“What do you do in today’s market?” asked moderator Susan J. Schmidt, CFA, senior vice president, senior portfolio manager, and research analyst at Westwood. “Given all that’s going on . . . what do you worry about the most in today’s market?”
Their discussion covered topics ranging from the macro views — the outlook for interest rates and bond strategies to weather the current uncertain economic environment — to an examination of equity valuations. It concluded with a consideration of why fundamentals matter in the energy sector and tailwinds for investments.
So what are the panelists concerned about? On the equity side, “Valuations overall are quite high,” Shannon said. “We’re a bit long in the tooth and vulnerable for a bit of a correction.” On fixed income, Rexinis commented, “If you’re going to think about investing next dollars and asset classes that are favorable, have you set up your defense? . . . If you don’t have your fixed income dialed into play [defense] for you, considering you’re in a relatively modest volatility type of environment, I think you need to make sure you’ve dialed in that risk and you’ve dialed in your defense.”
To listen to the full discussion, click on the video link below. To read the full transcript scroll down.
CFA Institute Alpha and Gender Diversity Conference
18 September 2017
SUSAN SCHMIDT: I’m going to let the ladies introduce themselves. And Jen S., if you would please start.
JENNIFER STEVENSON: Sure, so I’m happy to be here. I’m from Calgary, where we turned off the summer switch three days ago and it did snow briefly at my house. Everything was white. I was horrified. It went from 30 degrees to 3 overnight.
My background is oil and gas. I started out working in the oil and gas industry. And then I went and did an MBA because CFAs were not really hip then. So I just did an MBA. I went into investment banking, property acquisition, divestiture, and I did that for about 12 years.
Then I went to the buy side, still focused on global energy pipelines and chemicals. I just like things that are goopy. It’s what I like to invest and research.
KIM SHANNON: Kim Shannon, founder and co-CIO of Sionna Investment Managers. I started in the industry way back in 1983, a perfect time for an equity manager to get started at the bottom of the market cycle. And it’s been an interesting run overall. But we specialize largely in Canadian equities.
JENNIFER LIPPIN REXINIS: I’m Jen Lippin Rexinis, Catholic girl with a Jewish dad married to [INAUDIBLE] Spartan Greek. Try faking it, awesome.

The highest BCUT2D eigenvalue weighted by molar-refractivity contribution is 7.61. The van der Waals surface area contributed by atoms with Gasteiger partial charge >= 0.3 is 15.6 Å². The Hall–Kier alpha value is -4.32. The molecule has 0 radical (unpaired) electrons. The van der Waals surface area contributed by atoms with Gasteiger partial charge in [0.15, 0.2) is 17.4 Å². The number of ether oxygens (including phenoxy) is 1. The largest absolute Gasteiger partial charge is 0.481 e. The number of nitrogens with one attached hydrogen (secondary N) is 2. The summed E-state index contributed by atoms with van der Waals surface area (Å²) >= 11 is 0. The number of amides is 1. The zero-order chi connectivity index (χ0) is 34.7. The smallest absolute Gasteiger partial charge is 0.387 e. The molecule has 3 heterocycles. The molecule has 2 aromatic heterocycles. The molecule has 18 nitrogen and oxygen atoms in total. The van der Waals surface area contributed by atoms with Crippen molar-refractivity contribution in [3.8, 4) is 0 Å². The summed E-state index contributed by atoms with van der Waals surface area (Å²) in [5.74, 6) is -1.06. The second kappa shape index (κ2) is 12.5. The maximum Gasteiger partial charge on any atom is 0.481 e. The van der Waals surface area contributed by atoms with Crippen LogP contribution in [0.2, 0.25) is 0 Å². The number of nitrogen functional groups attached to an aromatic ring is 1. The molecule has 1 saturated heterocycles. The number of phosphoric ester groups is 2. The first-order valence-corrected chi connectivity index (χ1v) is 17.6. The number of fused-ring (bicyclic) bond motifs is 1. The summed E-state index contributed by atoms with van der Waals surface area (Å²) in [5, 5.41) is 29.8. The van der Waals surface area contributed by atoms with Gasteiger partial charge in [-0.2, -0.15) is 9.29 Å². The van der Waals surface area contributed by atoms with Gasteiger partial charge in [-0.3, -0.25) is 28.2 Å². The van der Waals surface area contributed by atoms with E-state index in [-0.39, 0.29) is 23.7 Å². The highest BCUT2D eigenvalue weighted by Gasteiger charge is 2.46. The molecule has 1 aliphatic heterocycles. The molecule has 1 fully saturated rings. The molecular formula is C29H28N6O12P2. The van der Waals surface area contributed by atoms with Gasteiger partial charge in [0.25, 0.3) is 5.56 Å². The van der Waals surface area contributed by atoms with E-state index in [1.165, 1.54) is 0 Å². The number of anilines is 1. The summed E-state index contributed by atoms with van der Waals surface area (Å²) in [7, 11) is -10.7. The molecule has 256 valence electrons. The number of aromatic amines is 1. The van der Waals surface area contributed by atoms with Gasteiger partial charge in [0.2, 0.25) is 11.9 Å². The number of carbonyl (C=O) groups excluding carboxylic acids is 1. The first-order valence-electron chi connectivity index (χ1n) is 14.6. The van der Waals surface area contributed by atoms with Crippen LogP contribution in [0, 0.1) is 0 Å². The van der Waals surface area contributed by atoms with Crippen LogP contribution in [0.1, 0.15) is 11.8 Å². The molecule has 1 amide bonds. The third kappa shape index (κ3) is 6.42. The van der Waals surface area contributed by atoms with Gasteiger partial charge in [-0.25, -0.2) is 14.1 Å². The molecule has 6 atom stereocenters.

Anyway, I probably spent the first 18 to 19 years of my career on the global and international equities side, and then switched to the dark side of bonds and fixed income which has been actually more illuminating than I thought it could be.
I’ve worked at MSS for almost a dozen years. And quite honestly, working on both sides, you become a dangerous individual which I like to not talk about so much because I like to keep people guessing.
But in general, I would say that when you’re thinking about background experience — I mean, I was an equity analyst for a lot of years. But I’ve had a lot more fun — because of the intricacies on the fixed income side — I find it’s more cerebral. And I dig it. It’s been almost 23 years that I’ve been doing it, so thanks.
SUSAN SCHMIDT: Great. All right, and I’m Susan Schmidt. I’m from Westwood. We’re based in Dallas. And I am a portfolio manager for them focused on small and mid-sized companies.
So ladies, one of the big things that everyone talks about — we just spent some time talking about it already — is what do you do in today’s market? Given all that’s going on — and Kim, I’m going to throw this to you to start — what do you worry about the most in today’s market?
KIM SHANNON: Well, this market is a challenging market for all equity investors because valuations overall are quite high. If you look at valuations at expected returns going forward, for equities in aggregate, most markets around the world, it looks like it’s approximately a 6% return. Historical long-term averages are more like 9.5%, so it’s a more subdued return. And the price you pay when you enter an investment has a significant impact on your long-term results.
Because we’re entering a rich market — a lot of markets are trading close to a 20 P/E multiple — history suggests that the future return is going to be more modest and bumpy. We’ve been in a very bouncy, bumpy, sideways market for 17 years. Volatility is the norm. And we’ve had a straight upward market since ’09.
So we’re a bit long in the tooth and vulnerable for a bit of a correction. So, that’s the big issue I think facing equities today.
But the positive side is that a 6% expected return in equities sure beats the heck out of the bond market.
JENNIFER LIPPIN REXINIS: Keep them coming. Keep them coming.
KIM SHANNON: So we talk about TINA, there’s no alternative but equities.
JENNIFER LIPPIN REXINIS: You love that one?
KIM SHANNON: I’m hanging on to that one.
JENNIFER LIPPIN REXINIS: Tiny equals TINA. There is no yield. There is an alternative. Let’s play.
SUSAN SCHMIDT: Jen, tell us about what’s going on in fixed income and how you’re handling that right now.
JENNIFER LIPPIN REXINIS: So fixed income, everybody needs it, OPM (other people’s money). It’s what makes the world go round. Everybody focuses on equity because it’s sexy. It’s great, except the size of the equity market compared to the fixed income is like you little, bitty munchkin. You know?
And fixed income, when you start looking and peeling back the onion layers of the asset classes — now the problem is, fixed income is not necessarily less expensive. It’s a relative world. I mean in Kim and Jen S. world — they’re in equities — it’s not that terribly positive in terms of valuations. But the quality of companies has improved in a lot of ways, and there are arguments to be made on fixed income.